Adolescent Connectedness and Adult Health Outcomes
For immediate release: Monday, June 24, 2019
Contact: National Center for HIV/AIDS, Viral Hepatitis, STD, and TB Prevention
(404) 639-8895 | NCHHSTPMediaTeam@cdc.gov
June 24, 2019 – CDC study further suggests family and school support for youth protects against multiple health risks into adulthood
Helping young people feel engaged and cared for at home and at school — also called connectedness — may have substantial health benefits that last well beyond their teenage years, suggests a CDC study published in Pediatricsexternal icon.
The study used data from middle and high school students who were followed into their 20s and 30s. It found that higher levels of connectedness as a teen both at school and at home were associated with as much as a 66% lower risk in areas of mental health, violence, sexual risks, and substance use.
The reduced likelihood in adverse health outcomes in adulthood, included:
- About a 65 percent reduction in lifetime prescription drug misuse and other illicit drug use.
- A 54 percent reduction in ever having been diagnosed with an STD.
- A 51 percent reduction in having been the victim of physical violence in the prior 12 months.
“Our nation’s youth are experiencing several public health crises at once — including STDs, drug overdose, and suicide,” said Jonathan Mermin, M.D., M.P.H., director of CDC’s National Center for HIV, Viral Hepatitis, STDs, and TB Prevention. “It is encouraging to know that connecting with teens in the home and classroom can lead to a healthier, happier life for years to come.”
Adolescent connectedness helps protect against major health threats
This new research suggests that experiences in adolescence could be related to some of our most urgent public health issues, including all-time highs of sexually transmitted diseases, and increases in drug overdoses and suicides.
“What happens in middle and high school doesn’t stay in middle and high school. What we experience as adolescents can set us up for success – including avoiding serious health risks like drug use and STDs,” said Kathleen Ethier, Ph.D., director of CDC’s Division of Adolescent and School Health. “Given the significant and long-lasting protective effects connectedness can have, it is important to take steps to increase this feeling of belonging at home and at school among youth.”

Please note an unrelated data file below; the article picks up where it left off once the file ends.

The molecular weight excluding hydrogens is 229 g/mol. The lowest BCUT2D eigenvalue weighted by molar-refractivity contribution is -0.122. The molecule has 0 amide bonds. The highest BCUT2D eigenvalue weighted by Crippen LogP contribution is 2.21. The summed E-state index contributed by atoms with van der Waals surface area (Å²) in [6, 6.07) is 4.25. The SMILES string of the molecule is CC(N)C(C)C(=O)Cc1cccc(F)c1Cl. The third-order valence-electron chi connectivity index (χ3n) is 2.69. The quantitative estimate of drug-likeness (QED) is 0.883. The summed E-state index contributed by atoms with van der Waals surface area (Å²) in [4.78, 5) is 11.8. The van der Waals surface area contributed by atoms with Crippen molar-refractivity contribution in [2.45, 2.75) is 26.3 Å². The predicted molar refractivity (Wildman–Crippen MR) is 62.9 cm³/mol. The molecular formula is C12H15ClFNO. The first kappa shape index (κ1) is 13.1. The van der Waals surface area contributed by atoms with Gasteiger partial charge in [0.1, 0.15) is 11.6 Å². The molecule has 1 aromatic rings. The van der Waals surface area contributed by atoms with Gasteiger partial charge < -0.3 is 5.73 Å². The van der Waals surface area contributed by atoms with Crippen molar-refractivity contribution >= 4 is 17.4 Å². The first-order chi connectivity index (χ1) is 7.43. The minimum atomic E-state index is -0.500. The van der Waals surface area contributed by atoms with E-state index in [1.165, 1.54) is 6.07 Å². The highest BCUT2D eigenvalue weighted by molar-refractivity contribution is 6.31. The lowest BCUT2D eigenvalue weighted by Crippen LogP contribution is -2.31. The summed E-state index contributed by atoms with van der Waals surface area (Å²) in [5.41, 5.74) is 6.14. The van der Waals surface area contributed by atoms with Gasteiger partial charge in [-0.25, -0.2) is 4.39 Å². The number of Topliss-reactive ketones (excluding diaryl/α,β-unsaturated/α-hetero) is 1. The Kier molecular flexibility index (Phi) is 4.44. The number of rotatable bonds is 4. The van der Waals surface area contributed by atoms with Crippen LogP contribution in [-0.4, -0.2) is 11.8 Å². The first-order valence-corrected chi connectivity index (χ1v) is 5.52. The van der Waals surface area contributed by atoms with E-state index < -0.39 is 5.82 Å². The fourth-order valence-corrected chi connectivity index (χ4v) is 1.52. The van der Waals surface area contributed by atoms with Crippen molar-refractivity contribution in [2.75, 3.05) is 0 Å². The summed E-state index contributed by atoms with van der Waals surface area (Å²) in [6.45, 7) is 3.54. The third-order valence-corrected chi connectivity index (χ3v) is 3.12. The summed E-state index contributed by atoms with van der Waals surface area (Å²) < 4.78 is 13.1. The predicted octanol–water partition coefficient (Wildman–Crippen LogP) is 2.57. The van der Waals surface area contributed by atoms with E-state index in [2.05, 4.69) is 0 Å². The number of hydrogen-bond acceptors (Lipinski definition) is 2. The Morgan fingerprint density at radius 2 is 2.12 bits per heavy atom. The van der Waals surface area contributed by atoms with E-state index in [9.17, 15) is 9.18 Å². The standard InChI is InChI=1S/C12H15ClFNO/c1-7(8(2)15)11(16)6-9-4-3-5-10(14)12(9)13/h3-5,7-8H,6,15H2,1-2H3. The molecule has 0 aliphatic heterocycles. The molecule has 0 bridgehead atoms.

Promoting connectedness at school and at home
Connectedness refers to a sense of belonging, being cared for, and supported by one’s family, or other people and organizations. Parents, other family members, teachers, and caregivers can foster connectedness by communicating openly and honestly and staying engaged, knowing what is going on in adolescents’ daily lives, and understanding when they might need extra support.
Schools can take specific steps to help promote connectedness among students. CDC supports a wide range of specific interventions that have been shown to be effective, including:
- Supporting student led-clubs at school: These clubs create a safe space for students to socialize, support each other, foster inclusion, and connect with supportive school staff.
- Facilitating positive youth development activities: Offering mentoring programs, providing opportunities to volunteer in the community, or connecting students to community-based programs can strengthen young people’s sense of identity; belief in the future; self-regulation; self-efficacy; and social, emotional, cognitive, and behavioral competence. They also provide youth with networks of supportive adults.
- Providing professional development on classroom management: Reinforcing positive behavior through praise and establishing rules, routines, and expectations are classroom management techniques that promote higher levels of school connectedness.
- Supporting positive parenting practices: Schools can provide parents and families with resources that promote open, honest communication and parental supervision and practices that can strengthen adolescents’ connections to family.
“The responsibility of supporting young people through their formative teenage years can be a shared effort between parents, other family, and school staff,” said Riley Steiner, M.P.H., Ph.D., health scientist in CDC’s Division of Adolescent and School Health. “These individuals and many others in a teen’s life can have a profound impact on the adults they will become.”
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